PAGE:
Who Maintains the Trails?
What is a Trail Gargoyle?
A gargoyle, or gargoyling the trail, means that you place a large or "ugly" rock or log on either, or both, sides of stone steps. They are called gargoyles because, like the denizens of the rooflines of medieval cathedrals, they may not be pretty to look at, but they serve as guards. Trail gargoyles prevent the plants and soil adjacent to the trail from being trampled and destroyed. They encourage hikers to stick to the steps by making the banks more difficult to climb than the stairs. Something considered ugly is so useful!
Partners in Trail Volunteerism
The Carolina Mountain Club (CMC) is an organization of hikers and trail maintainers. The CMC is instrumental in the maintenance of 130 miles of the Mountains-to-Sea Trail that parallels and crosses much of the southern end of the parkway. This adopted section of the Mountains-to-Sea Trail goes from the Heintooga Round Bottom Road (milepost 458.2) to the Mount Mitchell State Park area (milepost 355.4). Visit their website to learn more about the Carolina Mountain Club and ways to volunteer with them.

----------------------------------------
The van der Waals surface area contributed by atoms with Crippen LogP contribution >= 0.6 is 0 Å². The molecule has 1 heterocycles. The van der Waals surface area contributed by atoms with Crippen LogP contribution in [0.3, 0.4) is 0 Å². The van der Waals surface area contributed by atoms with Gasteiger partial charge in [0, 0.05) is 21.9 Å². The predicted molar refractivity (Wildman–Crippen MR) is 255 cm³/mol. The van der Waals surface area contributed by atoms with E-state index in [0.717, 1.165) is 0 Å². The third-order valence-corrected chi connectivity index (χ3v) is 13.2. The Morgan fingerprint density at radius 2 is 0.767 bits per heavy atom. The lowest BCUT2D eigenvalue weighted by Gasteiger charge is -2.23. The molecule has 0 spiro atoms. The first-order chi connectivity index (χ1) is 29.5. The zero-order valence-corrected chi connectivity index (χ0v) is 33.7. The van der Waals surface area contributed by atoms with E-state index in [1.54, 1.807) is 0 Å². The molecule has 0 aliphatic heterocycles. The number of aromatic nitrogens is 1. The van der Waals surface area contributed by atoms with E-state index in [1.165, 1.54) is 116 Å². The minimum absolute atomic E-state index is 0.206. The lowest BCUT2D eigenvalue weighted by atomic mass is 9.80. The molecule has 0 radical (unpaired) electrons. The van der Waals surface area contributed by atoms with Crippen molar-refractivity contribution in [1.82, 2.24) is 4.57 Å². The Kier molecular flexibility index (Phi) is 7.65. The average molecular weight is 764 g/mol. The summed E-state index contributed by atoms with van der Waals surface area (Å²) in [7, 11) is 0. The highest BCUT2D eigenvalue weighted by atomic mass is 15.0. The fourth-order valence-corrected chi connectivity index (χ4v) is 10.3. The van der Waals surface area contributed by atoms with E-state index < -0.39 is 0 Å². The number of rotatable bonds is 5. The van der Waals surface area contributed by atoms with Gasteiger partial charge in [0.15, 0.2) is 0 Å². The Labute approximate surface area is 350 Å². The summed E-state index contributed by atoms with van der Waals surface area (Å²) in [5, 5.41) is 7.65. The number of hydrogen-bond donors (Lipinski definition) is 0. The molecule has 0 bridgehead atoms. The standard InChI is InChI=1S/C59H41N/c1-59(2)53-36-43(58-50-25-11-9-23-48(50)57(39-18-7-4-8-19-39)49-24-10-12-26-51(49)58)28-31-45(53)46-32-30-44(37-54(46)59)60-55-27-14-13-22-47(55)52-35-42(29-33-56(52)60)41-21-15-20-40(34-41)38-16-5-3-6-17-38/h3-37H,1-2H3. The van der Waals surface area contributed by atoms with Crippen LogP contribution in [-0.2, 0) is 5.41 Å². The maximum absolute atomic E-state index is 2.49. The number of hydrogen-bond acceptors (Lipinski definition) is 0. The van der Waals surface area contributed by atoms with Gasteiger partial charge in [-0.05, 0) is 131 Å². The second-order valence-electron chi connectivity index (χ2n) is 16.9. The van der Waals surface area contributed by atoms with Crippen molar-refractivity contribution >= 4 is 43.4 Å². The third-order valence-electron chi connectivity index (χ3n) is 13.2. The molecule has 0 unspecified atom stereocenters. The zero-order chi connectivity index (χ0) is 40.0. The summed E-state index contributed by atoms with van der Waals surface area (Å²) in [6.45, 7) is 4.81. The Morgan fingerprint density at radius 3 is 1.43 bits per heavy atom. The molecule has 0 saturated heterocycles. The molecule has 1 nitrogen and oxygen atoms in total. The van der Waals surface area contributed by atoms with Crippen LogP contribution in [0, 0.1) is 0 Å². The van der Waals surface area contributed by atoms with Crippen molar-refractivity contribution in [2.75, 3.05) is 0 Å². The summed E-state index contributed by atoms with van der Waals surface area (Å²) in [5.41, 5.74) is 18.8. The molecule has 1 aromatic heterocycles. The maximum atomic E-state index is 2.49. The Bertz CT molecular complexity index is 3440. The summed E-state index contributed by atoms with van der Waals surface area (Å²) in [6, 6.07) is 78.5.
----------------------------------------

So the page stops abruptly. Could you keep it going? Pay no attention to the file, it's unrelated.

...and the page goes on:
Friends of the Mountains-to-Sea-Trail volunteers help maintain the long distance trail, including a 90 mile stretch that follows the Blue Ridge Parkway from Beacon Heights (milepost 305.2) to Devil's Garden Overlook (milepost 235.7). Crew leaders host trail work days to accomplish much needed maintenance. Visit the Friends of the Mountains-to-Sea Trail website to learn how to get involved.
The Appalachian Trail, which stretches over 2,000 miles from Georgia to Maine, closely follows stretches of the parkway in Virginia. Trail volunteers with the Appalachian Trail Conservancy maintain over 90 miles of the long distance trail through this stretch. Visit the Appalachian Trail Conservancy website to learn more about volunteering.
Additional Assistance with Trail Maintenance
There are also non-profit organizations that will help the Blue Ridge Parkway when they can! In the fall of 2019, several crews from the Conservation Corps North Carolina (CCNC) worked to restore sections of the Shut-In Trail near Mt. Pisgah (milepost 408). With their efforts, several miles of the historic trail first created by George Vanderbilt to ride from the Biltmore to his hunting lodge were repaired.
Written by Ethan Crump and Julie Lukert
Last updated: January 25, 2021